Home Reports

By law a Home Report is required, prior to putting any home on the market.

The procedure for instructing a home report is simple and various financial options are available to assist with the payment of the home report.

Q1: What is included within a Home Report?

A - A Home Report includes a comprehensive survey of the property, an Energy Efficiency Report and a Property Questionnaire which is completed by the seller. In many cases a valuation certificate is also included which can be used for mortgage purposes.

Q2: When it is necessary to have a Home Report?

A - All properties which are placed on the open market from 1st December 2008 must have a Home Report.

Q3: Do I need a Home Report if my property was on the market prior to 1st December 2008?

A - If you have been continuously marketing your property you will not need a Home Report. However if there has been a break in the marketing of your property, you will need a Home Report.

Q4: Who creates the Home Report?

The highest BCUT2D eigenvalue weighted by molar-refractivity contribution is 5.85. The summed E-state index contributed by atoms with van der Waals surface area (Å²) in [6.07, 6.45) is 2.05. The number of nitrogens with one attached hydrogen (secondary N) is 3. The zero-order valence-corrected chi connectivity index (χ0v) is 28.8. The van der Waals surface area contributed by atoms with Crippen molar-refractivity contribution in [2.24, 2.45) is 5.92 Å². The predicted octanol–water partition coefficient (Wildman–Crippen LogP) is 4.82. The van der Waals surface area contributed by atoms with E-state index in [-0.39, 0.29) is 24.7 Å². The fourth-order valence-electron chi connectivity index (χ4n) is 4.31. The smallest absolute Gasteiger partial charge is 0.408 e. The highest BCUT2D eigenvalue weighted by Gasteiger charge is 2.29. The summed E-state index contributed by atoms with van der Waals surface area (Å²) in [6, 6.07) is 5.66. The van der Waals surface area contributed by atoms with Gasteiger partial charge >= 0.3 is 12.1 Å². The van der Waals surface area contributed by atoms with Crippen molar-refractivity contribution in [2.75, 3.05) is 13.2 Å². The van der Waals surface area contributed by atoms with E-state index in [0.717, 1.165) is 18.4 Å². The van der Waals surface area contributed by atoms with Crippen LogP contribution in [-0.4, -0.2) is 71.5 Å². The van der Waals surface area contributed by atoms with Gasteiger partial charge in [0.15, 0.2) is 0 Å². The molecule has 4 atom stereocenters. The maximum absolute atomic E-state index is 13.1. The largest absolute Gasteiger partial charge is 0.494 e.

A - Home Reports are created by Chartered Surveyors, Arran Property have several surveyors who visit the Island on a regular basis.

Q5: If I am selling my property without the use of an Estate Agent, do I still need a Home Report?

A - Yes, under Part 3 of the Housing Scotland Act 2006, the person responsible for the marketing of the property must provide a Home Report to a prospective purchaser.

Q6 : Does the Home Report have a “shelf life”?

A - Legislation does not specify a shelf life for a Home Report, and this reflects the legislation for surveys. The decision of whether a Home Report required to be updated rest with the sellers, the buyers and their legal advisers.

Q7: Who pays for a Home Report?

A - Most Surveyors now have various method of paying for the Home Report, some options defer payment for a period of 6 months and others until the property is sold.

Scottish Legal System

1. When you have located a property of interest, you will require the services of a Scottish Solicitor to act on your behalf. Your Solicitor will be able to “note interest” in the property on your behalf and, if the property goes to a closing date, we shall contact your selected Solicitor, so that an offer can be submitted.

2. We recommend that you obtain a survey report and a mortgage approval on a property before submitting an offer. On many occasions offers “subject to survey” or “subject to mortgage” shall be rejected, until the survey has been carried out or the finance has been confirmed to be in place.